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Your problem might have something to do with samba itself. try mounting the samba share with ,lfs at the end of your -o string

that being said it sounds like both your servers are *NIX based, why use samba at all?

read up on rsync.

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Thanks for the suggestions.

I did actually just try the ,lfs option, and it still did not work.

I am familiar with rsync. We use it sync our main server(server 1), with our "backup" server(server 2), for use in case our main server fails.

What I need in this case though, is to be able to mount a directory from another server (server 3) on the main server (server 1). So that we can easily copy files between them from the command line, and in shell scripts. I suppose I could use NFS if needed, but I already have samba set up, because we need to be able to access the files on any of the server from our windows workstations. So I figured it would just be easiest to mount the samba shares, that already existed.

The strange thing is, I have mapped drives to shares on both servers, and I can "drag n drop" 2GB+ files from server to server -- so it's not the samba share it self, it's seems to be how its mounted.

It's not a huge deal really. We never need to copy 2GB+ files in a script, and rarely need to at all, and the few times we do, I can just drag n drop from windows.

I was just hoping I could find out what is wrong with the mount (i.e. do I need a new version of smbmount; am I mounting it wrong; etc), mainly just so I could understand mounting samba shares on linux a little better.

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Problem is if you're using two linux or *NIX boxes Samba is nasty because it's basically translating from *nix fs -> samba's kludge of MS SMB protocol ->*nix fs. a lot can get lost in that translation.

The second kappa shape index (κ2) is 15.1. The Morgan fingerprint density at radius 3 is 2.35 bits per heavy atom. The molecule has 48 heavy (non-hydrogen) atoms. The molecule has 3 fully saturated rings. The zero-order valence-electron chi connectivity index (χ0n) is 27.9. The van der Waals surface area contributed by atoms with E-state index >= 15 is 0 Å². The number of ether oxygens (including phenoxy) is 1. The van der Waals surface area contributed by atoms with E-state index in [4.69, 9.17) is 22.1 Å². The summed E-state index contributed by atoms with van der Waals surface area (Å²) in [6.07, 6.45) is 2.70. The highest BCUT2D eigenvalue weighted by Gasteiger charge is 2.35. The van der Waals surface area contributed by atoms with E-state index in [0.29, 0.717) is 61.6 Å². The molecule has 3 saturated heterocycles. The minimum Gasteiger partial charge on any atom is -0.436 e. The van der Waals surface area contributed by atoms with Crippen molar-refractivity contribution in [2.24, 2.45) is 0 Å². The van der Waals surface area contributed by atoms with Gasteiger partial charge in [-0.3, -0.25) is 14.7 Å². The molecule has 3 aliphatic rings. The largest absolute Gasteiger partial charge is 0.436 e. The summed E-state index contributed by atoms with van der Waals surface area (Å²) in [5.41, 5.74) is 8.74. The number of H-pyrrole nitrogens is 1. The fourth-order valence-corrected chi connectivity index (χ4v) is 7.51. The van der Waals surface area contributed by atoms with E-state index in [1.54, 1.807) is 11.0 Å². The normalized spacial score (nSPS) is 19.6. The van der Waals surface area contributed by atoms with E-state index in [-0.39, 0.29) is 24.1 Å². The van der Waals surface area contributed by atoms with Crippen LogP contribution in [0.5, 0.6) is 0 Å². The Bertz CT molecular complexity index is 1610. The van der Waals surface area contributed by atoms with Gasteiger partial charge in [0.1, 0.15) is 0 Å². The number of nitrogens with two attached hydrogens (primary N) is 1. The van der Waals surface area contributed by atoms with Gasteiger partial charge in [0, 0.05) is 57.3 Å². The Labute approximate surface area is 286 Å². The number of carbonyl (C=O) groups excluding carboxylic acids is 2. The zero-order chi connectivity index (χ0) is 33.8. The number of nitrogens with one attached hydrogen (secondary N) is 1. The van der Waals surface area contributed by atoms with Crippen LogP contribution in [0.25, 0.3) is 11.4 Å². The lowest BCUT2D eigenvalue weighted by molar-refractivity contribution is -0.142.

It's a moving target trying to hit another moving target (microsoft's SMB protocol) which changes with every release of MS operating systems and the service packs. "DOS ain't done 'til Lotus won't run." I don't know if you've come across that quote but it applies to Samba and SMB and Microsoft's stance on the two. If you don't need to use Samba to interface with Windows computers, don't use it, is probably the best advice I can give.

SMB is a really chatty protocol too. the latest version requires something on the order of 1500 (I think the number that tridge gave was 1506) packets to delete a file!


getting back to the subject at hand try this

tar -M -L 2000000 -cv -f archive1 -f archive2[...] -farchiveN /dir/to/backup

this will make tar swicth archives after 2000000*1024 bytes, just make sure you have enough
'-f archiveN' defined to cover the size of the backup or it will prompt you in a very cryptic way to mount a new tape (and will overwrite the one it just finished if it doesn't like your answer :) )

a drawback is that you can't use compression when spanning archives.